For all of this communication or attempted communication, I have little idea of the extent to which my message has been received. There has been little or no communication with readers. Perhaps that is well since I might otherwise be spending much of my spare time addressing concerns raised by persons who browse the web sites.
As I sit here, a white-haired cat named Sherbert (from among the five that roam the upstairs unit of my home) has just jumped up on the back of my chair. Perhaps that is a reminder that he needs to be fed. Do Do, too, could use some food but for the moment he sits docilely under the table at my feet.
Such a life! I’m a hermit in my own home, chasing idiosyncratic dreams. I would argue, however, that this is better than watching CNN, MSNBC, or some other news program all day or watching dramatic productions on television. At least, I am communicating my own thoughts even if few others seem to be paying attention.
It’s currently in the dead of winter and I live in Minnesota. There was a light covering of snow on the sidewalks this morning which required shoveling. That meant that getting back to my work upstairs had to be delayed for a half hour or so. I have a list of projects related to the web sites. Today, the focus has been on creating parallel pages in foreign languages for existing materials on the sites.
How do I do this? Again, I use a machine translator - translate.google.com - to feed English-language text into the site. Out the other end comes foreign-language text. I then paste this text onto a page created by Dreamweaver and - voila! - there is a page written in a foreign language. In my opinion at least, my writings deserve worldwide attention. I’m making it easy for the people who don’t speak English.
Seriously, I do think that world history, big history, or whatever I am trying to communicate through the internet could be a topic of conversation, or even study, for a number of people even if they do not receive academic credit for having thought about those things. The internet ought to be a tool to bring like-minded people together everywhere, even those with idiosyncratic interests such as mine.
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Without having done a study, I believe that I have one of the largest collections of personally created writings on the web. Let me try to explain how the websites are produced.
First, I produce a text in English with my word-processing software. Then I create a web page pasting this text into a Dreamweaver file that has been produced by copying another, existing file. I need to make sure that it is under the right website.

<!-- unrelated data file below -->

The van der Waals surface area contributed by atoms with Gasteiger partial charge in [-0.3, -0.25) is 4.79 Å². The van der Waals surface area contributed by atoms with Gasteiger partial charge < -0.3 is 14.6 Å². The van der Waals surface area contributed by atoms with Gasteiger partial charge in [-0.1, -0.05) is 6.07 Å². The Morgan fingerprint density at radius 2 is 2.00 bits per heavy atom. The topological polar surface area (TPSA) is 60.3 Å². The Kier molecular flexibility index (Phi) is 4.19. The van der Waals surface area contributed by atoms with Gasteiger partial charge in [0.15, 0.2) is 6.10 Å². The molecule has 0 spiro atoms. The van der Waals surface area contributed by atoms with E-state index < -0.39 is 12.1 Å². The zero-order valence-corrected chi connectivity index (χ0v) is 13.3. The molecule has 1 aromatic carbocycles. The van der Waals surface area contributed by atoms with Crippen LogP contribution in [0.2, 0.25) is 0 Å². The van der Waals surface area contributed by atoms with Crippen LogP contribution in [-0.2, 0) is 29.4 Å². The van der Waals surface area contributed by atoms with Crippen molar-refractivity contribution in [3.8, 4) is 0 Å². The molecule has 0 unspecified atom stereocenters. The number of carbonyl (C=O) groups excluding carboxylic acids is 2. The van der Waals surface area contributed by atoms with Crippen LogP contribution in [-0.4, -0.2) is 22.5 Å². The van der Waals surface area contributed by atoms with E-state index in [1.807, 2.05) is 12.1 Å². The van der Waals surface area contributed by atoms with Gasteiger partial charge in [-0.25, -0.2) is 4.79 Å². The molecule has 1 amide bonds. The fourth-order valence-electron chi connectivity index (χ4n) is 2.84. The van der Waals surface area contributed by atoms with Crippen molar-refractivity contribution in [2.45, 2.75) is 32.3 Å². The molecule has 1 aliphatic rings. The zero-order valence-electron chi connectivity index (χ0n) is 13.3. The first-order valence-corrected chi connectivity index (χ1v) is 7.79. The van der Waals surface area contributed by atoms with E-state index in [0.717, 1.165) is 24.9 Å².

Dreamweaver also has a feature allowing titles and key words to be placed subliminally in the file. I press “code” in the upper left: The following categories of entry appear: title, description, and keywords. In this case, the title is “About me and these websites.” The description is “My life goes into creating expressions on the internet”. The keywords are “Bill McGaughey, web sites, foreign-language translations, life at the computer, connecting electronically’. Because I have copied this page from an existing file, the page headers and bottom material are already there. Finally, I save the newly created file by going to “file-save” in the top bar. The file name in this case is “mywebsites”.
I also want to upload this file in translation from English to the following languages: French, Spanish, German, Portuguese, and Italian. Such translations are a special feature of my websites. I translate the text itself using Google translation. There are two parts to this process:
(1) copying the “mywebsites” file into each of the five languages mentioned above by going to “file-save as” and pressing “save”. I use “ mywebsitesb” for French, “mywebsitesc” for Spanish, “mywebsitesd” for German, “mywebsitese” for Portuguese, and “mywebsitesf” for Italian.
(2) creating the foreign-language content for each of the newly created files. This is a lengthy process. Let’s start with French.
(a) I use Google translation (translate.google.com) to translate the text of the website from English to French (or whatever language). The English-language text is pasted into a space at the left in the Google-translation website and, if French is highlighted, a French translation will appear in the box at the right. Unfortunately, this translator takes only 5,000 characters of text so that, if I wish to translate a longer text, I will need to do it in segments, translating each 5,000-character segment separately and then joining them together. When the complete French translation has been produced, I copy it from my work file to my new file, “ mywebsitesb”, in the main area.
(b) Now, because the materials at the top and bottom of the website are in English and the new file is in French, I will need to find an existing French-language file in the same group of files - in this case, BillMcGaughey.com - and copy the materials at the top and also the bottom, pasting them over the English-language texts. A sentence at the top warns the reader that this is a text translated from English by a machine. There is also a copyright notice at the bottom as well as a place to translate the website into five other languages by clicking on the name of the language desired. Finally, I translate the texts to be placed internally: title, description, and keywords. These go in the appropriate places internally in the French-language website. Now I have a French-language website almost ready to be posted.